Sunday, April 24, 2005

FROM THE RAW STORY we learn of a bill that would make it a crime for anyone other than a parent to take a girl seeking an abortion from a state with parental notification requirements to a state where parental notification is not required. The bill also mandates a 24-hour waiting period and written notification from the abortion provider to the parent, even if it's the parent who is accompanying the girl to get the abortion. This legislation, which is aptly and accurately called the "Teen Endangerment Act" (H.R. 748), and which is referred to as the "Child Interstate Abortion Notification Act" by the American mullahs who support it, has been approved by the House Judiciary Committee. It now goes to the full House, which is expected to approve it.

The bill is being opposed by the American Civil Liberties Union and by women's rights and pro-choice organizations (of course). Also, 14 House Democrats have written a letter of dissent that will be attached to the legislation upon its entry into the House.

No surprise, the groups supporting this legislation (like Focus on the Family, among others) say the legislation is a response to "activist judges" who try to sabotage parental notification laws in states that have them. The mantra of the religious right is that the Teen Endangerment Act supports the rights of parents, upholds families, and protects the health and well-being of pregnant girls.

That is a bunch of unvarnished horseshit. First of all, the restrictions and requirements of this proposed law, as well as the punishments for violating them, include no exception for the health of the girl. In other words, it is a crime punishable by heavy fines, a year in prison, or both, for anyone in a girl's life -- older sibling, aunt or uncle, grandparent, minister or rabbi, best friend -- to help a girl get an abortion in another state: even if the girl's health or life is in danger; even if the girl's family is abusive or nonfunctional and the friend or relative is trying to save the girl's life. Even if it's the girl's own parent who is taking her across state lines, that parent is subject to criminal sanction if she or he does not follow the rules in the law: waiting 24 hours and not proceeding without notification by the physician.

That is not only heedless of the girl's health; it's also totally anti-family! How dare the government tell a parent or another family member how to care for their own child or close relative? What business does the government have interfering in family relationships? NO business!

There is more, so much more, that is wrong with this legislation. It presumes to come between a doctor and her patient, second-guessing medical judgments and putting roadblocks in the path of a physician whose job it is to protect and preserve a patient's health. It's anti-medicine and anti-doctor.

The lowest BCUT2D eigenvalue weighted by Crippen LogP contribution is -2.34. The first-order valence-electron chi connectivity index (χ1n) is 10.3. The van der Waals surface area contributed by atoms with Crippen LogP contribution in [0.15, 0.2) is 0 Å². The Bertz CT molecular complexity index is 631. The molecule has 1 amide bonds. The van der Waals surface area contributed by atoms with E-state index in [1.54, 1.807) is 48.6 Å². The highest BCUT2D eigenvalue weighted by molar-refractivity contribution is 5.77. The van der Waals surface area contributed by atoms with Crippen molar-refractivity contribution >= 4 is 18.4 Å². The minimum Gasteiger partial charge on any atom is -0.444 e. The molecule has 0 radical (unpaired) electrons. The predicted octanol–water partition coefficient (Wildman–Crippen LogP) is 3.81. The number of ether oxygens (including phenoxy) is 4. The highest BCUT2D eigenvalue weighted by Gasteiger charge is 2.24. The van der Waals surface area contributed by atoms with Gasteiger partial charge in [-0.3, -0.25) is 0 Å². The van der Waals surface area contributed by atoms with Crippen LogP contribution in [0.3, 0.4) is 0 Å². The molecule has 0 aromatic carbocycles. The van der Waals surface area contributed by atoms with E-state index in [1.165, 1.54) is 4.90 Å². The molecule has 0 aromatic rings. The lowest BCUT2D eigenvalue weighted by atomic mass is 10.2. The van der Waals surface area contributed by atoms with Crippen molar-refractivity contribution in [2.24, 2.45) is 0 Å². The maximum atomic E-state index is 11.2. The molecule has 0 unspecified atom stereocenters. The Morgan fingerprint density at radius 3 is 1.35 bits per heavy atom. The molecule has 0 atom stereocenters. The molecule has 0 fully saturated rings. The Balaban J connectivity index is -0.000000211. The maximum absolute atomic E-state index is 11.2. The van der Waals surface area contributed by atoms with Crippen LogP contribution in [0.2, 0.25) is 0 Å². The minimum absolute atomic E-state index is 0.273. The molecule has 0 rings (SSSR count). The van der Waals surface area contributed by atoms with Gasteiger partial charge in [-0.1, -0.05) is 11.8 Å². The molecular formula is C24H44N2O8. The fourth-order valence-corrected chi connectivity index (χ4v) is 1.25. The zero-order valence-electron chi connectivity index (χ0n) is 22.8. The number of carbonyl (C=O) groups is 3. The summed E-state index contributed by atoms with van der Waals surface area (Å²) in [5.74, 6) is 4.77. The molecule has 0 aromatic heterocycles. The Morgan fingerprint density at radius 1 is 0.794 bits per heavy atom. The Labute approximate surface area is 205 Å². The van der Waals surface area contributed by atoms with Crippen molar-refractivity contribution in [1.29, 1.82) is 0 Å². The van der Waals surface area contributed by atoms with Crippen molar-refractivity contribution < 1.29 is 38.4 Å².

And, once again -- where have we heard this before? -- it violates the principle of federalism that is a fundamental part of what this country is about. There are 27 states in the United States of America that either have NO parental notification laws, or have more lenient parental notification laws. This proposed legislation, if passed, would impose the laws of states that have parental notification laws on states that don't, forcing some states to abide by the laws of others. And the bill violates what is arguably the most essential right individuals can have in a country built on republican (small r) or federalist principles: the right to travel freely from any state to any other state without restriction in order to get a lifestyle, a service, a job, or a legal environment; or to fill or satisfy any tangible or intangible need the individual might have that cannot be met, filled, or satisfied where they are.

Supporters of this bill say it "will help spark communication among girls and their parents." That is such blathering nonsense. It will do precisely the opposite. Communication is "sparked" by love and trust, not by legal requirements and threats of imprisonment and fines. How is communication between girls and their parents going to be facilitated by a law that makes it a crime for a girl to cross state lines in an effort to get an abortion without notifying her parents when the pregnancy was caused by her own father raping her? How is communication sparked in a family where a girl knows, or has excellent reason to believe, that she will be brutally beaten, or called a cunt and a whore and a bitch, or kicked out of the house, if she obeys the law that says she has to notify her parents before her aunt or her grandmother can take her to another state to get an abortion?